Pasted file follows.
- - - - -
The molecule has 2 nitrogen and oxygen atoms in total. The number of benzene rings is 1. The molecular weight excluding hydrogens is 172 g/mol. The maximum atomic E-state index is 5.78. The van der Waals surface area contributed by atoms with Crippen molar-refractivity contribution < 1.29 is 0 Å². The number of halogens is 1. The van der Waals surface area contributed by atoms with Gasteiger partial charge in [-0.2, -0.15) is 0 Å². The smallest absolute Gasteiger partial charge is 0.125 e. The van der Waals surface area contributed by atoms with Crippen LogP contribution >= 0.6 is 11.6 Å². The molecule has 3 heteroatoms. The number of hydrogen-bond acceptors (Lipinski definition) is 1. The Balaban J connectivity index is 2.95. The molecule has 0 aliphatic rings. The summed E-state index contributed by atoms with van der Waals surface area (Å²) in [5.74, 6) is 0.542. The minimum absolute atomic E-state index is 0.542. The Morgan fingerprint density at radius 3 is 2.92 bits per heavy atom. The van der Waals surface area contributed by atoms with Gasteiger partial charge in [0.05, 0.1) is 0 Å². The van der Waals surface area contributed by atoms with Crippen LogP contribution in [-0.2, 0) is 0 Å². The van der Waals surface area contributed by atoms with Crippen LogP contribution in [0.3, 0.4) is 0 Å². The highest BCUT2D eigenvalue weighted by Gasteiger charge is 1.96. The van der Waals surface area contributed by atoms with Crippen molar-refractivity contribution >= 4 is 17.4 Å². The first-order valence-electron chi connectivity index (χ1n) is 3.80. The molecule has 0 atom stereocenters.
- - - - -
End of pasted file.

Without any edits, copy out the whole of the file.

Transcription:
The molecule has 2 nitrogen and oxygen atoms in total. The number of benzene rings is 1. The molecular weight excluding hydrogens is 172 g/mol. The maximum atomic E-state index is 5.78. The van der Waals surface area contributed by atoms with Crippen molar-refractivity contribution < 1.29 is 0 Å². The number of halogens is 1. The van der Waals surface area contributed by atoms with Gasteiger partial charge in [-0.2, -0.15) is 0 Å². The smallest absolute Gasteiger partial charge is 0.125 e. The van der Waals surface area contributed by atoms with Crippen LogP contribution >= 0.6 is 11.6 Å². The molecule has 3 heteroatoms. The number of hydrogen-bond acceptors (Lipinski definition) is 1. The Balaban J connectivity index is 2.95. The molecule has 0 aliphatic rings. The summed E-state index contributed by atoms with van der Waals surface area (Å²) in [5.74, 6) is 0.542. The minimum absolute atomic E-state index is 0.542. The Morgan fingerprint density at radius 3 is 2.92 bits per heavy atom. The van der Waals surface area contributed by atoms with Gasteiger partial charge in [0.05, 0.1) is 0 Å². The van der Waals surface area contributed by atoms with Crippen LogP contribution in [-0.2, 0) is 0 Å². The van der Waals surface area contributed by atoms with Crippen LogP contribution in [0.3, 0.4) is 0 Å². The highest BCUT2D eigenvalue weighted by Gasteiger charge is 1.96. The van der Waals surface area contributed by atoms with Crippen molar-refractivity contribution >= 4 is 17.4 Å². The first-order valence-electron chi connectivity index (χ1n) is 3.80. The molecule has 0 atom stereocenters.